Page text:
Considering that Budget 2018 would be the last full budget before the Modi government faces re-election in May 2019, stakeholders want the government to extend more incentives to the sector to achieve PM Modi’s dream of ‘Housing for all by 2022 ’


Union Budget 2018 will be very crucial, especially for real estate sector, as it would be the last full budget before the Modi government faces re-election in May 2019.

The Modi government introduced a series of reforms, with Real Estate Regulation Act (establishing a regulator, RERA, in each state and UT) and Goods and Services Tax (GST) focused on reviving the real estate sector in particular and the economy in general.

These two measures have brought in transparency and opened up the sector as a secure investment asset class for institutions and individuals alike.

At the same time, the government defined the affordable housing segment clearly to give benefit to the sector. Subsidy under Prime Minister Awas Yojana (PMAY) and tax benefit to developers in construction of affordable housing under Section 80IBA have revived the affordable segment of the sector.

But the sector is still languishing and requires a push at the policy level, a number of consultants like JLL India, ICRA, Grant Thornton, RICS, Naredco (National Real Estate Development Council), and developers have said.

All these reforms in last couple of years have given a solid platform for the real estate sector to perform and contribute to the GDP in a significant manner, but further tweaks in existing laws and additional incentives can give the necessary fillip to the sector to grow faster, NeerajSharma, director of Grant Thornton, said.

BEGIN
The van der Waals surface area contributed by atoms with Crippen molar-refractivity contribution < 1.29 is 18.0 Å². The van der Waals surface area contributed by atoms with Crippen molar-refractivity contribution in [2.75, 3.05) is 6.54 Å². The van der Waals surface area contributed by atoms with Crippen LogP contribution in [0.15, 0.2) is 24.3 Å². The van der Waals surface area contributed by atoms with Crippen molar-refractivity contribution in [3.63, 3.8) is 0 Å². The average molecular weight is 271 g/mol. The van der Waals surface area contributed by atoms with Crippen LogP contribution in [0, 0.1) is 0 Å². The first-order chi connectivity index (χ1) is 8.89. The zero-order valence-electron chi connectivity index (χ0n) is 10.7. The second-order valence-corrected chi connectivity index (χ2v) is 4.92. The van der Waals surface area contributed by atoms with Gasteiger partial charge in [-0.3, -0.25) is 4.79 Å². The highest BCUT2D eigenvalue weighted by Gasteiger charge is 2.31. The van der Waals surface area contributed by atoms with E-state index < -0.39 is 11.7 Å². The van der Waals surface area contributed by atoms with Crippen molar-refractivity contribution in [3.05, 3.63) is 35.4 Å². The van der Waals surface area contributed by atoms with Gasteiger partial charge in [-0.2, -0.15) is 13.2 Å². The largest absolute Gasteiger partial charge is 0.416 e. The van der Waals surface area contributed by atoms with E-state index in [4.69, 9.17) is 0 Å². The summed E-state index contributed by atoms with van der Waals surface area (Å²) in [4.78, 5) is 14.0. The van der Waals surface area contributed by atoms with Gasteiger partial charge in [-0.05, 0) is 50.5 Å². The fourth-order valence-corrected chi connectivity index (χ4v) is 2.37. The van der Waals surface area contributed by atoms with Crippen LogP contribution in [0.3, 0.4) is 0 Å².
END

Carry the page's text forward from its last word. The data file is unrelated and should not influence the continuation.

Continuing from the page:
The expectation from the forthcoming Union Budget is multifold: Increase the demand and supply, so that the country can realize PM Modi’s dream programme of “Housing for all by 2022”.

Provide additional money in the hands of tax payers, the customers, and make the processes in real estate more seamless and quicker.

Make the real estate attractive for both kinds of customers – those who aspire to buy their first house and those who view it as an attractive investment class.


As shown in the chart on page1, consultants say that the government should use the sector not only to revive the economy, but also to incentivize individual investments in creating wealth.

ICRA said that expansion of the income tax deductions available to homebuyers can be used to incentivize them, especially the first-time buyers.

MrinalKumar, partner in Shardul Amarchand Mangaldas, said they expect the government to enhance the deduction against the interest paid on home loan taken to buy a house, from the existing cap of Rs 2,00,000 per annum, in Budget 2018.

They also say that the deduction against the interest paid on the home loan taken to invest in the housing sector should be allowed on the actual basis; especially in a market where return on capital from rentals of a residential property is around 2%, tax incentive must be given to promote investment in the sector.

With the floating, young working population on the rise, the requirement for rental housing would increase in the times to come.



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